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Green Bay waters could be ripe for algaeSubmitted: 08/10/2014
Story By Associated Press

GREEN BAY - The head of the regional U.S. Environmental Protection Agency office says conditions in the waters of Green Bay could be ripe for the same kind of algae that caused the water in Ohio to be undrinkable for a few days.

Wisconsin Public Radio reports (http://bit.ly/1reXodi ) while in Milwaukee last week U.S. Environmental Protection Agency regional administrator Susan Hedman said the waters of Green Bay have significant algal blooms.

Scientists and farmers agree that phosphorus from agriculture runoff is feeding the blue-green algae blooms on Lake Erie linked to a toxin found in the drinking water of 400,000 people in Ohio and southeastern Michigan last week.

But Hedman says like in some other parts of the Great Lakes, federal restoration money is being spent to reduce phosphorus pollution in Green Bay.

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 IN OTHER NEWS

PORTAGE COUNTY - A man died in a car crash early Saturday morning in Portage County.

The driver was a 33-year-old man who suffered severe trauma and died at the scene according to the Portage County Sheriff's Office.

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WAUSAU - Democratic lawmakers hosted a listening session on the state budget Saturday. The listening session was held in the Marathon County Public Library.

Democratic representatives heard from central Wisconsin residents on a number of topics.

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WAUSAU - Cat lovers got the chance to show off their furry friends Saturday at the Spring Cat Show. 

This is the 28th year the Central Wisconsin Cat Club has hosted the event. The show took place at Faith Christian Academy in Wausau

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MADISON - MADISON, Wis. (AP) - The case of a Wisconsin man accused of killing four people while driving drunk last year won't proceed because a brain injury he suffered in the crash prevents him from assisting in his defense.

Dane County Circuit Judge Nicholas McNamara indefinitely suspended the case of 33-year-old Brysen Wills Friday after prosecutors and his defense attorney said two doctors concluded he's not competent to stand trial.


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RHINELANDER - For better or worse, drivers in Rhinelander will get an extra week to use the Davenport Street bridge.  The city's contractor for its downtown reconstruction project delayed closing the bridge for repairs to May 8th.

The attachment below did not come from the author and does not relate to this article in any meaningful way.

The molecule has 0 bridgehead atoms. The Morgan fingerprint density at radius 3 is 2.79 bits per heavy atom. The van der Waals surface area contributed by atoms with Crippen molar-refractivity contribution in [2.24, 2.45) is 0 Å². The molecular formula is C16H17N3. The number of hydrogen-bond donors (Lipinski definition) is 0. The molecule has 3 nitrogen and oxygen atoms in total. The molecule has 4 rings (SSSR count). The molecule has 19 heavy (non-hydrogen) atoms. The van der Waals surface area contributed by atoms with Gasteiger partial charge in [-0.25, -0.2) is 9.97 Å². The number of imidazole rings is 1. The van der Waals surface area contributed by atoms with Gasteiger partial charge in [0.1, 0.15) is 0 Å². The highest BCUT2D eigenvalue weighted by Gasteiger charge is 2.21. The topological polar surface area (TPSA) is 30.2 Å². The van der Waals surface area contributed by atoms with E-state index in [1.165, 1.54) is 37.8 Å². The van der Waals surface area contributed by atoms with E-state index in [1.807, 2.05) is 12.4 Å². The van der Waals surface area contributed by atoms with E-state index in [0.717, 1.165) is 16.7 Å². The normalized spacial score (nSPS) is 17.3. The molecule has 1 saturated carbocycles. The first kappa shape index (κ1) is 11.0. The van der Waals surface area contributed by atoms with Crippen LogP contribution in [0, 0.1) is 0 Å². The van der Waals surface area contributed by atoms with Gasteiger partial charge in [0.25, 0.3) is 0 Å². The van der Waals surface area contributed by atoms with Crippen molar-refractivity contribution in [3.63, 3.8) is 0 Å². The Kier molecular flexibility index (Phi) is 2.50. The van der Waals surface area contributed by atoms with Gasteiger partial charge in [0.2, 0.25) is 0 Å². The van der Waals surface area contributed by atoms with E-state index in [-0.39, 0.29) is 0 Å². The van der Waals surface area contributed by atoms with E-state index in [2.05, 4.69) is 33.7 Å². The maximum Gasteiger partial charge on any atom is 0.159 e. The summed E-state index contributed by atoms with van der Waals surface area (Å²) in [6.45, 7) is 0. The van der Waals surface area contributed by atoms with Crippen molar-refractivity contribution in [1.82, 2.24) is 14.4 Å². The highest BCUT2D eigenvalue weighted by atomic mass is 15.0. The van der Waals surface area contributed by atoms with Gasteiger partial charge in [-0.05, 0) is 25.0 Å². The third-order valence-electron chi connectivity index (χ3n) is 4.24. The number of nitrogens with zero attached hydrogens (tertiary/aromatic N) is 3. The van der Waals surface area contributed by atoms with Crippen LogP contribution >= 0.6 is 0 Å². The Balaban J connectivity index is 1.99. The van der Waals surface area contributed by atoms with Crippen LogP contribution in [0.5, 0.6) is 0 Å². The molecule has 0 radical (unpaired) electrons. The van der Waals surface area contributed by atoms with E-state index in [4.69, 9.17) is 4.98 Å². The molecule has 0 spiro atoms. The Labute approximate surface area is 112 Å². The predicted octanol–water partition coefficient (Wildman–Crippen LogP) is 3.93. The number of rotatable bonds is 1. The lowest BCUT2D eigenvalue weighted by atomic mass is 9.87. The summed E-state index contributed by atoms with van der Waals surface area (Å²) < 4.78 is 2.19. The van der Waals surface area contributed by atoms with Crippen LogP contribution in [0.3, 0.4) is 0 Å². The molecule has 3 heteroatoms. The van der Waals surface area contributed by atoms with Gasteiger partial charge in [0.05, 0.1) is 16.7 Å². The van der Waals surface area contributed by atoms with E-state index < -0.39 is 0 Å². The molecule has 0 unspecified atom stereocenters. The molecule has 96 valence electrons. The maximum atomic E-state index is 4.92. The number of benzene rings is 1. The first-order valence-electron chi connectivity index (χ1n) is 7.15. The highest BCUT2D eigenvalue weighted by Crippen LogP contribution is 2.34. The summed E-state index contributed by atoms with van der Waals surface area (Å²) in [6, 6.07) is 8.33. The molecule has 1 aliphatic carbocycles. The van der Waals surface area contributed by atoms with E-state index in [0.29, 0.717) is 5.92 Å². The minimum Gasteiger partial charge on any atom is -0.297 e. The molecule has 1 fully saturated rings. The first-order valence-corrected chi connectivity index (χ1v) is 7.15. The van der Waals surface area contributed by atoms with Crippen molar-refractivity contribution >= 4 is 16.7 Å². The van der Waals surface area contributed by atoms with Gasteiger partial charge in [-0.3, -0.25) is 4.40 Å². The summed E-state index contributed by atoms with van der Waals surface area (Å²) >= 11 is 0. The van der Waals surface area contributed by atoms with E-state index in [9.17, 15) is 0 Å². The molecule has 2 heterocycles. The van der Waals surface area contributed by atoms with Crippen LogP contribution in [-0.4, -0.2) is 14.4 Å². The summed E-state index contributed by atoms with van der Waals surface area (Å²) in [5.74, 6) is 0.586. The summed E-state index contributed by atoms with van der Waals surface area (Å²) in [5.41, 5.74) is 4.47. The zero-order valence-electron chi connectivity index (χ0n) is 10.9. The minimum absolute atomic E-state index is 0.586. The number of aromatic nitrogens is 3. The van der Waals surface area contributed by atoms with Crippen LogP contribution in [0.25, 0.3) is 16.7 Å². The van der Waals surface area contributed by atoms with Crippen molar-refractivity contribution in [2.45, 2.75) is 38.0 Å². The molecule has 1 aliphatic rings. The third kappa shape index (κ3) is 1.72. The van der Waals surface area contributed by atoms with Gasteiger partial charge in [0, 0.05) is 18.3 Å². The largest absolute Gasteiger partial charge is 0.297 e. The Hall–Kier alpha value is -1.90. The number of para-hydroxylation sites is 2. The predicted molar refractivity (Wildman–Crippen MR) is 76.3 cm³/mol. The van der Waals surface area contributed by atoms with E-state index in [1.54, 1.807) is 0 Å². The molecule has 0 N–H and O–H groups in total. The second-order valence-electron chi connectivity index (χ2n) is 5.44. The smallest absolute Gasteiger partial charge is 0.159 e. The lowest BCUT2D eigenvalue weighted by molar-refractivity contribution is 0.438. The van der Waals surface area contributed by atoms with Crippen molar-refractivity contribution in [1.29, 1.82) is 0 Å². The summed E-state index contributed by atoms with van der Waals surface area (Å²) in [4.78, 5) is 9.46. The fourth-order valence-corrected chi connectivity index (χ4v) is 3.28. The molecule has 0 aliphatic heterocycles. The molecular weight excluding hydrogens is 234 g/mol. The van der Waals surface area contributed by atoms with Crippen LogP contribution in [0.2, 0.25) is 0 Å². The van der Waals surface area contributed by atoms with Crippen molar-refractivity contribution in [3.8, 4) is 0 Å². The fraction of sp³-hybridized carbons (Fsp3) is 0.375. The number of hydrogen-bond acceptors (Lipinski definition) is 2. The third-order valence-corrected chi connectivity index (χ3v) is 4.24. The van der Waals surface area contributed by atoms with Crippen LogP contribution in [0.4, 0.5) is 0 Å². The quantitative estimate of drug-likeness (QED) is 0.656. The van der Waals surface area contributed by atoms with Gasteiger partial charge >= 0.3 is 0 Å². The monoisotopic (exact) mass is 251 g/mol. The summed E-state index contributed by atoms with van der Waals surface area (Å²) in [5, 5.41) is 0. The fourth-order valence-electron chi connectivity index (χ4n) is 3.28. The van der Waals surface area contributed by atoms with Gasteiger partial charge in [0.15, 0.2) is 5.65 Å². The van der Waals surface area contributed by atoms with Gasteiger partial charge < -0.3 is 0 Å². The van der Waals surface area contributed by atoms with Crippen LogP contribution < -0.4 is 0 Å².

Crews first planned to close the bridge in mid-April, then pushed that back to May 1 due to weather.  Now, weather has further delaying the month-long repairs to the concrete decking.

This is part of a larger project to finish up the downtown reconstruction, which began in March 2016.  The city reconstructed 21 blocks, replacing underground utilities and modernizing the downtown area.

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MINOCQUA - Police officers often meet people on their worst days: after a death, crime, or other bad situations.  The Minocqua Police Department hopes some unpaid additions to their staff can help victims, families, and officers cope with those situations a little better.

The department is looking to add a team of clergy members to form a chaplain program.  The chaplains would be on call and show up to scenes when needed.  Chief David Jaeger had been considering the idea for a while when he heard about police in Oneida County using the same program.

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WOODRUFF - USDA Wildlife Services relocates more than 500 black bears in Wisconsin every year.

Bears can cause a lot of damage, especially when they've just woken up from hibernation.

The DNR receives more than 800 nuisance calls for bears each year.

"They're opportunistic, looking for any food sources out there, grills, bird feeders, any garbage cans anything like that," said DNR wildlife damage specialist Brian Koele. 

Koele says it's important bears don't get acclimated to humans.

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